Demonic, in theaters and digital on August 20, is filmmaker Neill Blomkamp’s return to cinema after six years. The horror film centers around a supernatural struggle ignited by a decades-old rift between a mother and daughter.
Carly Pope, who plays the daughter in question, spoke to Screen Rant about reuniting with Blomkamp for another project and tackling the forces of evil onscreen.
Screen Rant: You’ve collaborated with Neill before, and he said that he wanted to work with you again for Demonic. How did his idea come across your table?
Carly Pope: He reached out via email at the beginning of 2020, just a few days after New Year’s. And it was very casual: “I’m thinking of doing a low-budget horror film. What do you think?” And I, of course, said yes.
But at that stage, I believe he had at least one other project that was meant to come first. So, I just tucked it away in my pocket and thought, “Okay, that’ll be a rainy day excursion,” and that was that. Then the pandemic shut everything down in March, including his film that he was meant to shoot, so he doubled down on the idea of doing this film.
When the thought of it came up, I believe it was self-financed. It was kind of a long-form Oats [Studio] concept – that’s what it seemed to be. So once the pandemic happened, and he circled back on the idea to make it happen, we were able to very quickly get up and running.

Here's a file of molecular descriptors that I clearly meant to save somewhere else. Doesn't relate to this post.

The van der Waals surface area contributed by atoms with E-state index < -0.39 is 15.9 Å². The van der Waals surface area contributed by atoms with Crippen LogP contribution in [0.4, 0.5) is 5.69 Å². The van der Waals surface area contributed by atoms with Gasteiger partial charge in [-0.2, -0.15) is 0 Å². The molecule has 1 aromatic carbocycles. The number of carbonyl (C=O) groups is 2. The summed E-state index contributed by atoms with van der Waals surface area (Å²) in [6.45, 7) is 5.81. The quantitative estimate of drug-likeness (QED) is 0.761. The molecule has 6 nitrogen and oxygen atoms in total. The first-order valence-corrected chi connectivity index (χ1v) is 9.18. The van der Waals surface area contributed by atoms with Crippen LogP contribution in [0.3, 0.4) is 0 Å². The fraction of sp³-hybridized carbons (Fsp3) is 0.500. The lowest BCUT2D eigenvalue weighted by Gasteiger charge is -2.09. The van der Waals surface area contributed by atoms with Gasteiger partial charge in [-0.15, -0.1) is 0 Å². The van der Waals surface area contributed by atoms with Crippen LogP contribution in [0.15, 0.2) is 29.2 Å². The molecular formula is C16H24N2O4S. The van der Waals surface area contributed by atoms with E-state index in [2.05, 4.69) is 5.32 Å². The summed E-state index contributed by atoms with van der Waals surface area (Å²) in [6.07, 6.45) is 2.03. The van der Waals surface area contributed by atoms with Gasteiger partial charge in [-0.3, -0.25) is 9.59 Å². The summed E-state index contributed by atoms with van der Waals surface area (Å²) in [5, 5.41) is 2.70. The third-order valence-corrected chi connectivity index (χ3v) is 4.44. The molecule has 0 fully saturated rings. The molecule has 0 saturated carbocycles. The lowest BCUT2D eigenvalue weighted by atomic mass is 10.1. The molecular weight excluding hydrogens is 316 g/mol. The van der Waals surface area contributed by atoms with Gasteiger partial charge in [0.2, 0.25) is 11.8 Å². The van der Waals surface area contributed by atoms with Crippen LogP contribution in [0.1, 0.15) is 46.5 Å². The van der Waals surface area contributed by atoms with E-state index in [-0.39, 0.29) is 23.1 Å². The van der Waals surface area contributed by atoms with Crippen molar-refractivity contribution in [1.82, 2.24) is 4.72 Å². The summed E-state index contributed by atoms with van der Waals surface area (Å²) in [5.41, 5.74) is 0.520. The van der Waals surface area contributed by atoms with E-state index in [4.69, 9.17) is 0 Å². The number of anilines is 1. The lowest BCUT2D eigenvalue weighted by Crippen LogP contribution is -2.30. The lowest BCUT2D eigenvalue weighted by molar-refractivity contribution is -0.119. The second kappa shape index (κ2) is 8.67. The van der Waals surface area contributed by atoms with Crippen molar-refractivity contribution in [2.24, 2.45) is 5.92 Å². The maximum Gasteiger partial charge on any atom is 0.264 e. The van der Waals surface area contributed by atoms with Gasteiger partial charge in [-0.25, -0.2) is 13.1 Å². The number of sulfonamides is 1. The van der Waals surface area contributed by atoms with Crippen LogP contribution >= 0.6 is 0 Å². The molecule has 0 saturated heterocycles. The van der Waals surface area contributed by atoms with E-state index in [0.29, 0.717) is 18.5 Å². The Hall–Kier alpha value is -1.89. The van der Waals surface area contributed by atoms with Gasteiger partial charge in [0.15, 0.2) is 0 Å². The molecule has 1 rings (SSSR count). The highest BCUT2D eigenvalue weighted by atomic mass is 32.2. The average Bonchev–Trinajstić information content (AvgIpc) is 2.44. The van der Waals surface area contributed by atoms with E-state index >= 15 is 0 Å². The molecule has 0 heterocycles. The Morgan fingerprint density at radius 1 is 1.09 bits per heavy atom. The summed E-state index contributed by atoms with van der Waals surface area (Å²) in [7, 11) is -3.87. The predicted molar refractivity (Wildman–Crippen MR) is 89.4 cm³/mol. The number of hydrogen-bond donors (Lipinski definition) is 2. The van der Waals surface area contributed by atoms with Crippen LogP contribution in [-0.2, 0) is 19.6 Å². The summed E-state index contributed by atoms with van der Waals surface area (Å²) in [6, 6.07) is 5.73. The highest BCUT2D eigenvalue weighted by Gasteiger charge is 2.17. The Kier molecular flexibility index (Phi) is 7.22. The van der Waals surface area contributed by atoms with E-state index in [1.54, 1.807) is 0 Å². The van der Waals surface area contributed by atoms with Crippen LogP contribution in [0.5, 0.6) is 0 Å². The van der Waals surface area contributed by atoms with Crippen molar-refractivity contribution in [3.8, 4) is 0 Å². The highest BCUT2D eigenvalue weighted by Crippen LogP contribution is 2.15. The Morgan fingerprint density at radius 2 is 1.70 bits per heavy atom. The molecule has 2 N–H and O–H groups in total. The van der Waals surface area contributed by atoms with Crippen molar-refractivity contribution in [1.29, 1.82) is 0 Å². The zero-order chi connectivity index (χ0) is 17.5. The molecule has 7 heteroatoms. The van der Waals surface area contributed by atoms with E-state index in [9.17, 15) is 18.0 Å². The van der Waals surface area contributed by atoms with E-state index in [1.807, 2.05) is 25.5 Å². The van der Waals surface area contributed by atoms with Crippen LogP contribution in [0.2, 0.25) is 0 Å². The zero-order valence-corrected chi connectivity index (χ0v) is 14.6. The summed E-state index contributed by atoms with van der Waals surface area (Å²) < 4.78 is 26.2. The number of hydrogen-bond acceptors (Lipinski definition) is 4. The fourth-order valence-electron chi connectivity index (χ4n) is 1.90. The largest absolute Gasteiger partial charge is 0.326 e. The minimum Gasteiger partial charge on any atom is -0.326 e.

And it was so much fun. There was no question about wanting to do it. It was Neill’s first film back in six years, and it was an opportunity to do a long-form project with him. It was during a pandemic, where I was sitting in curfews and terror in my house. So, it was an opportunity to get out and shake that up a bit, and to have something to focus on other than masks and viruses – even though, of course, that was still a backdrop. But it was nice to have things become less myopic.
Demonic blends sci-fi and horror perfectly together. What were some of the themes that jumped out at you and made it fun?
Carly Pope: Right from the jump, I always look at a story from a human perspective instead of looking at it as a horror story. If you’re shooting in slo-mo, you don’t act in slo-mo, you know? I was kind of deconstructing it that way, going like, “Okay, what’s at the root of this?”
And to me, obviously, it was a mother-daughter story. There were elements of passed down trauma and familial trauma. There is a massive element of forgiveness; forgiving yourself as well as forgiving those that you feel may have wronged you, and understanding and compassion. Really, it’s a story of connection. And all of those kinds of human elements to me were a big draw.